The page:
Real Self Defence is Risk Management

Risk managment flow

Personal Risk Management matters

Please take a moment to reflect. What steps do we take to ensure we can enjoy a safe, happy and healthy life?
We take out insurance for car. For our home and contents. For travel. Some for death or permanent disability.

Almost all of us have learned to swim. Initially to prevent drowning and then for enjoyment. Many of us will have undertaken a first-aid course. Knowing how to treat injury and save lives is important.

On the North Shore we are very fortunate. We have access to a range of quality health practitioners who are skilled in injury diagnosis and treatment and future prevention.

These demonstrate proactive measures (planning for issues in advance – swimming, insurance and injury prevention) and reactive measures (first aid and physical therapy).

risk management chart

Sadly, there appears to be a breakdown in the prevention logic when it comes to self defence skills.

I think it’s due to a couple of factors. “Good people” (productive and social members of the community) not wanting to learn how to hurt others. This combined with an inaccurate perception of what comprises self defence training.

risk management circle

Self defence training is risk management.

It’s learning awareness and avoidance strategies to keep you out of dangerous situations.
It’s verbal tactics to de-escalate conflict.
It’s body language cues to alter the mood.
It’s understanding (but not agreeing with!) the thought process of the attacker so you are better prepared.

Physical training does make up a large part of training. This is so the practitioner has effective skill that work under pressure or if taken by surprise. However, physical is the last option. When all the other risk management skills have failed.

The scenario matters.
Adults may be at the pub. At the ATM or waiting for a taxi.
Teens may be catching public transport. Going to the movies. Hanging out in a park.
Kids may be waiting for school pickup. Walking to a friend’s house.

All these situations offer a higher degree of risk than sitting at home.

While the practice of self defence may not be compatible with every personality, ignoring the need for self defence skills will not make you safe from violence.

So, why are we averse to learning risk management skills that can PREVENT physical injury and psychological trauma?

Get in touch about self defence training now!

Goal Setting: Planning to Succeed – this is really Important!

Do you know how to set a goal that will help you achieve what you want?

“You can’t cross the sea merely by standing and staring at the water.”
– Rabindranath Tagore

Goal setting may be one of the most important skills you can learn.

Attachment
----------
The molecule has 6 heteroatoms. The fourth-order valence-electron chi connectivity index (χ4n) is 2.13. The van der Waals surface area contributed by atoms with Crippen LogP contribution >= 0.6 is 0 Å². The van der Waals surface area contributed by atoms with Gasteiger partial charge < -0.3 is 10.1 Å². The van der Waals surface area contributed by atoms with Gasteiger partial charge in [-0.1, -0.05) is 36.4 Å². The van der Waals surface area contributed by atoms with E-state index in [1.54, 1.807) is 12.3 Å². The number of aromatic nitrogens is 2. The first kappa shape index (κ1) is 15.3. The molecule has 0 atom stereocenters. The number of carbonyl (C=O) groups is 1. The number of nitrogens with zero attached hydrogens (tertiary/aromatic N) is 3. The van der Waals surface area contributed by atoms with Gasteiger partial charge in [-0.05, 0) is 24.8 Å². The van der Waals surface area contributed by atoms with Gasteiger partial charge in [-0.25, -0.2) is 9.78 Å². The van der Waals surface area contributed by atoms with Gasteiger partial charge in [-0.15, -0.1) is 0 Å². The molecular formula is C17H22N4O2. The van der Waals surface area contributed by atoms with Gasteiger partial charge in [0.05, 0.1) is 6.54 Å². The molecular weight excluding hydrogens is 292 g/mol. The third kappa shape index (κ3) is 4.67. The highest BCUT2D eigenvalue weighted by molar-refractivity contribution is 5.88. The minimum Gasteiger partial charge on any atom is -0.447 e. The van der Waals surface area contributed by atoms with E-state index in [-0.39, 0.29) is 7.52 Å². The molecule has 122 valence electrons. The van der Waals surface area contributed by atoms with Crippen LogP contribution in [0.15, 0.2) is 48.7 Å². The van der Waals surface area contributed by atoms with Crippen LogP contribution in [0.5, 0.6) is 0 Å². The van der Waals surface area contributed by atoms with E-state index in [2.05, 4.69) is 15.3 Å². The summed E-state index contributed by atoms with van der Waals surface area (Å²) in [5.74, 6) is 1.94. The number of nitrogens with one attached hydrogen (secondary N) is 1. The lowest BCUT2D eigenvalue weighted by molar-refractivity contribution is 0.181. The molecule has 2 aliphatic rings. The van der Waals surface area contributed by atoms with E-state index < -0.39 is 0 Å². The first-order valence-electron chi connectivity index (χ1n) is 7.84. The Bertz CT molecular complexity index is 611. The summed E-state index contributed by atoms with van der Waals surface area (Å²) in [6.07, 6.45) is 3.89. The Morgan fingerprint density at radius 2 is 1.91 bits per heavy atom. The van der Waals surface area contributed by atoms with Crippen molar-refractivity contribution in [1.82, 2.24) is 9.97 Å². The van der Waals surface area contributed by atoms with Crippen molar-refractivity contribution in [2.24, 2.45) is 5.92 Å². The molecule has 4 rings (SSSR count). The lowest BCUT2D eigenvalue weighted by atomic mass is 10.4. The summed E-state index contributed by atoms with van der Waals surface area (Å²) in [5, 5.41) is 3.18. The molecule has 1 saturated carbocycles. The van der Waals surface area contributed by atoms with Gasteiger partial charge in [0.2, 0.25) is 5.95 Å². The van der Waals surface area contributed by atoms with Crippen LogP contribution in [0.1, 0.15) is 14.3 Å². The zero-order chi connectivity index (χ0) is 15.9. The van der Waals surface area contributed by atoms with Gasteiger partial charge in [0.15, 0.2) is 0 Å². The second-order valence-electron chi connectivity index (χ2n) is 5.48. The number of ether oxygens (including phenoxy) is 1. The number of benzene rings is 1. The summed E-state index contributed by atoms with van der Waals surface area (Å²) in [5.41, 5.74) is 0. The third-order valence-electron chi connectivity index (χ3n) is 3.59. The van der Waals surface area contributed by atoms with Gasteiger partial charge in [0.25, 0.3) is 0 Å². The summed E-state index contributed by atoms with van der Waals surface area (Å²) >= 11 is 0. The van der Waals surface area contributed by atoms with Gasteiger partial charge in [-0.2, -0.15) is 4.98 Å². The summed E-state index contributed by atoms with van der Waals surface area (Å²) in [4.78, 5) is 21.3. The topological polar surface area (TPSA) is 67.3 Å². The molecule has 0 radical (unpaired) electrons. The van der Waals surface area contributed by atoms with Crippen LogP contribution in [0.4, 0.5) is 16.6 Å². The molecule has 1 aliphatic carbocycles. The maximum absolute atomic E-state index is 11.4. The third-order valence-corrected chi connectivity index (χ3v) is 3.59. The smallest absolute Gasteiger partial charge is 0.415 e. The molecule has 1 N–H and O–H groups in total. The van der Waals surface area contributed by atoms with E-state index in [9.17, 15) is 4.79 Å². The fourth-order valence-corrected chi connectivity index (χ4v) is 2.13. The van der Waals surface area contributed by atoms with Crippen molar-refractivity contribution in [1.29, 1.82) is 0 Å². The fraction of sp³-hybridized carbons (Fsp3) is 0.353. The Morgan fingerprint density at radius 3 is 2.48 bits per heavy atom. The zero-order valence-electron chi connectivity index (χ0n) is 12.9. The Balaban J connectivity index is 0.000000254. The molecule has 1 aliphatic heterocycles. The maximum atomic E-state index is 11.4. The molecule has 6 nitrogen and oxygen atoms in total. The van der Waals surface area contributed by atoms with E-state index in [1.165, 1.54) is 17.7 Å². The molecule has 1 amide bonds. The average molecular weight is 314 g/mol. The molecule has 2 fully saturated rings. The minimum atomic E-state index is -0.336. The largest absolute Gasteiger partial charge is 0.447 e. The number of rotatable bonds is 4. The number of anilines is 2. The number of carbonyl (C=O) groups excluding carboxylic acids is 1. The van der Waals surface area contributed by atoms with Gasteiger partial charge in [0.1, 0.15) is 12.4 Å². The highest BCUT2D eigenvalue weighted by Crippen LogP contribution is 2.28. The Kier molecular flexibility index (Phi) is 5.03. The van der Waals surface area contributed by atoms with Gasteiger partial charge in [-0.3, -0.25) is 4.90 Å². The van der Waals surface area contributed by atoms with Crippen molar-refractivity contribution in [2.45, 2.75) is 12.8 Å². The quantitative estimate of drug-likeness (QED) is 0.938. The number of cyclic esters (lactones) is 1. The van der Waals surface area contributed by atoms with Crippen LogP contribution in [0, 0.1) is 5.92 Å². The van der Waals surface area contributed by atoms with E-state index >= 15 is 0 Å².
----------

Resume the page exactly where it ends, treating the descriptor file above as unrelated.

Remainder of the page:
In fitness, knowing what you want means you and your trainer can put together a plan to work towards your goals. Whether you want to lose ‘weight’, improve your strength, get leaner, improve your core strength, get more flexible/improve mobility, increase your cardiovascular or muscular endurance or have sport-specific goals has a huge impact on the programming – exercise selection, timing, rest, sets, reps and loads.

In martial arts, knowing whether your true interest lies in MMA, fitness, kata (patterns), tournaments or street-realistic self defence can have a huge impact on the style you choose or the emphasis you want to put on different aspects of your training.

Start the process by choosing 1-3 targets. Limiting the number means you won’t get discouraged if you have lots of things you’d like to improve. Map them out – making sure they are SMART:

Specific
Measurable
Achievable
Relevant
Time-based

Specific
This means the goal is clear and unambiguous; without vagaries and platitudes. To make goals specific they must say exactly what is expected and why is it important.

A specific goal will usually answer five “W” questions:
What: What do I want to accomplish?
Why: Specific reasons, purpose or benefits of accomplishing the goal.
Who: Who is involved?
Where: Identify a location.
Which: Identify requirements and constraints.

Measurable
This stresses the need for concrete criteria for measuring progress toward the attainment of the goal. The thought behind this is that if it is not measurable, it is not possible to know whether progress is being made toward successful completion. Measuring progress is supposed to you stay on track, reach target dates, and experience the exhilaration of achievement that spurs on to continued effort required to reach the ultimate goal.

A measurable goal will usually answer questions such as:
How much?
How many?
How will I know when it is accomplished?

Achievable
This stresses the importance of realism and attainability. While an attainable goal may be a stretch to achieve, the goal is not extreme. That is, it is neither out of reach nor below standard performance, as these may be considered meaningless. When you identify goals that are most important to you, you begin to figure out ways you can make them come true. You develop the attitudes, abilities, skills, and capacity to reach them.
An attainable goal will usually answer the question:
How: How can the goal be accomplished?

S.M.A.R.T goalsGoals-mistakes

Relevant
This stresses the importance of choosing goals that matter. A bank manager’s goal to “Make 50 peanut butter sandwiches by 2:00pm” may be specific, measurable, attainable, and time-based, but lacks relevance. Many times you will need support to accomplish it. A goal that supports or is in alignment with other goals would be considered relevant.

A relevant goal can answer yes to these questions:
Does this seem worthwhile?
Is this the right time?
Does this match my other efforts/needs?

Time-based